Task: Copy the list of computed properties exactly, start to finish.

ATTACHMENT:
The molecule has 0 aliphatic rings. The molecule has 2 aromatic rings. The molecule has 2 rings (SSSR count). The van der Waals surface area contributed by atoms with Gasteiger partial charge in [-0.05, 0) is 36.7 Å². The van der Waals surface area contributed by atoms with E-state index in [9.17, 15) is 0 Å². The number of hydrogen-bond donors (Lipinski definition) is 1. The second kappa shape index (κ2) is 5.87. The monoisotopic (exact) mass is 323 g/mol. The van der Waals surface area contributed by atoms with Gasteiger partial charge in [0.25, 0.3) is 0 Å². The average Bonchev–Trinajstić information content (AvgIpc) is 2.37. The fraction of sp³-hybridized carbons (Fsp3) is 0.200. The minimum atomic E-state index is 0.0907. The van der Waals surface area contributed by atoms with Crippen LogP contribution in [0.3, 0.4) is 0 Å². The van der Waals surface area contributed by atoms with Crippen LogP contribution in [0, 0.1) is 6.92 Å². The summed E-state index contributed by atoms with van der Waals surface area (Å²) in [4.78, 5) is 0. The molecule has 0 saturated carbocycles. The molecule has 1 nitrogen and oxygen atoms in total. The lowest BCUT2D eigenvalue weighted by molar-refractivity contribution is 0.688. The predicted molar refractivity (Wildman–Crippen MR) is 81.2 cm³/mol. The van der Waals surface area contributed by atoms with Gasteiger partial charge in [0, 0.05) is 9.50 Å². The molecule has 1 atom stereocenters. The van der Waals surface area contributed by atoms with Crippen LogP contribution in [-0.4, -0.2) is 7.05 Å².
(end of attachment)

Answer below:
The molecule has 0 aliphatic rings. The molecule has 2 aromatic rings. The molecule has 2 rings (SSSR count). The van der Waals surface area contributed by atoms with Gasteiger partial charge in [-0.05, 0) is 36.7 Å². The van der Waals surface area contributed by atoms with E-state index in [9.17, 15) is 0 Å². The number of hydrogen-bond donors (Lipinski definition) is 1. The second kappa shape index (κ2) is 5.87. The monoisotopic (exact) mass is 323 g/mol. The van der Waals surface area contributed by atoms with Gasteiger partial charge in [0.25, 0.3) is 0 Å². The average Bonchev–Trinajstić information content (AvgIpc) is 2.37. The fraction of sp³-hybridized carbons (Fsp3) is 0.200. The minimum atomic E-state index is 0.0907. The van der Waals surface area contributed by atoms with Crippen LogP contribution in [0.3, 0.4) is 0 Å². The van der Waals surface area contributed by atoms with Crippen LogP contribution in [0, 0.1) is 6.92 Å². The summed E-state index contributed by atoms with van der Waals surface area (Å²) in [4.78, 5) is 0. The molecule has 0 saturated carbocycles. The molecule has 1 nitrogen and oxygen atoms in total. The lowest BCUT2D eigenvalue weighted by molar-refractivity contribution is 0.688. The predicted molar refractivity (Wildman–Crippen MR) is 81.2 cm³/mol. The van der Waals surface area contributed by atoms with Gasteiger partial charge in [0, 0.05) is 9.50 Å². The molecule has 1 atom stereocenters. The van der Waals surface area contributed by atoms with Crippen LogP contribution in [-0.4, -0.2) is 7.05 Å².